Ranking every player to wear No.5 for Arsenal in the Premier League

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Thomas Partey is the latest player to be handed Arsenal‘s No.5 shirt – but how have the other incumbents of the shirt fared in the Premier League era?

Just seven players have worn the jersey since the English top flight introduced official squad numbers in the 1993-94 season, and the results are pretty mixed.

We’ve ranked every player to wear the No.5 shirt for Arsenal in the Premier League era from worst to best.

7. Gabriel Paulista 

Not to be mistaken with Arsenal’s current Gabriel, Paulista spent two and a half years at the Emirates and is best remembered for being terrorised by Diego Costa.

He also took his passion and aggression a bit too far, averaging a yellow or red card every 329.5 minutes in the Premier League. No wonder he was labelled a “hot head” by Arsene Wenger. 

The centre-back struggled to dislodge the Laurent Koscielny and Per Mertesacker partnership and was subsequently sold at a small loss to Valencia in 2017.

“In the Premier League, I tried to prove my worth but I didn’t get the chances,” Paulista told The Independent in 2019. “When I played, it was often because of an injury to my team-mates. I deserved more opportunities. I was sad because I knew I had the ability to play but other people didn’t think so.”

6. Sokratis 

Signed from Borussia Dortmund for £17.6million in 2018, Sokratis was supposed to fix Arsenal’s frailties with his old-school approach to defending.

The centre-back was solid if not spectacular for Unai Emery but his limitations on the ball saw him fall out of favour under Mikel Arteta.

After being excluded from their Premier League and Europa League squads at the start of the 2020-21 season, he had his contract was cancelled by mutual consent and joined Olympiacos in January 2021.

At least he will always have that run against Leeds. 

5. Andy Linighan 

After scoring the extra-time winner in the 1993 FA Cup final against Sheffield Wednesday, Linighan became the first Arsenal player to be officially assigned the No.5 shirt.

The centre-back was behind the likes of Tony Adams, Steve Bould and Martin Keown in the pecking order but still made 41 Premier League appearances over the following two seasons.

He switched to the No.12 shirt ahead of the 1995-96 season before completing a permanent move to Crystal Palace in January 1997.

Upon retirement, Linighan became the owner of a plumbing company. We can’t quite see Partey following in his footsteps with this one.

4. Thomas Vermaelen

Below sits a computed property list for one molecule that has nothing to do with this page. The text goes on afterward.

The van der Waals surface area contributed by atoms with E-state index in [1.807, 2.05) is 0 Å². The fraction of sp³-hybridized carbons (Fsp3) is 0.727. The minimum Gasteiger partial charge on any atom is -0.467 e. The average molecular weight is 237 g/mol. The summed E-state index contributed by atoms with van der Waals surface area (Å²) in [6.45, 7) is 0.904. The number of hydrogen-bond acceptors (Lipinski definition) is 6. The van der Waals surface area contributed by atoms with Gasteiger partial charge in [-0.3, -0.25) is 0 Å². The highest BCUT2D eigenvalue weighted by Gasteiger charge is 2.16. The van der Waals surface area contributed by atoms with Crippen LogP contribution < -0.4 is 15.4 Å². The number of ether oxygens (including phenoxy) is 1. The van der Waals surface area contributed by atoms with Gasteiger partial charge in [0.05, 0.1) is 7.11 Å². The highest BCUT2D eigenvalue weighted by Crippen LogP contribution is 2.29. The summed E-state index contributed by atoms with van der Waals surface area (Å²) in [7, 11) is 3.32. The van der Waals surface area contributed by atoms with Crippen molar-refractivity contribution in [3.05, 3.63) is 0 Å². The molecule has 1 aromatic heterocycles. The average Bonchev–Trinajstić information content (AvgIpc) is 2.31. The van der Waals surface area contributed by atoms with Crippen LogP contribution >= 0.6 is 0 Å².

Vermaelen joined Arsenal from Ajax in 2009 and enjoyed a brilliant debut season, scoring seven Premier League goals and earning a place in the PFA Team of the Year.

But he never played more than the 45 games he managed in that first season, with a series of injury problems limiting him to just 150 games in five years at the club.

The Belgium international was still given the captaincy after Robin van Persie’s sale to Manchester United in 2012, only to then reject a new contract and join Barcelona two years later. 

3. Kolo Toure 

The man, the myth, the legend. 

Having established himself as one of the best defenders in the Premier League, Toure was handed Arsenal’s No.5 shirt ahead of the 2006-07 season.

He then formed a brilliant defensive partnership with William Gallas and – more importantly – continued to delight fans with his hilarious antics on and off the pitch.

The centre-back remained a key player for the Gunners until a furious bust-up with Gallas fuelled his departure in the summer of 2009.

READ: A celebration of Kolo Toure: Likeable, hilarious, and also very, very good

2. Steve Bould 

Despite joining Arsenal in 1988, Bould had to wait until the start of the 1995-96 season before officially getting his hands on their No.5 shirt.

The centre-back was part of the club’s famed back-four alongside the likes of Lee DixonNigel Winterburn and Tony Adams, helping strike fear into opponents.

He became an experienced and important figure in Arsenal’s 1997-98 double success, making 34 appearances in all competitions for Arsene Wenger’s side.

Bould saw out his playing career at Sunderland in 1999-00 before joining Arsenal’s coaching staff, where he continued to work until being sacked in 2021.

1. Martin Keown 

Keown inherited the No.5 shirt from Bould in 1999 and certainly had a lot to live up to, but he didn’t let the pressure affect his performances.

The defender wore the shirt with considerable distinction, winning a second Premier League and FA Cup double with the club in 2001-02. 

He then played a peripheral role in his final season at Arsenal, making 10 league appearances as they went unbeaten in 2003-04. His biggest impact – a good one, admittedly – was his goading of Ruud van Nistelrooy in the Battle of Old Trafford.


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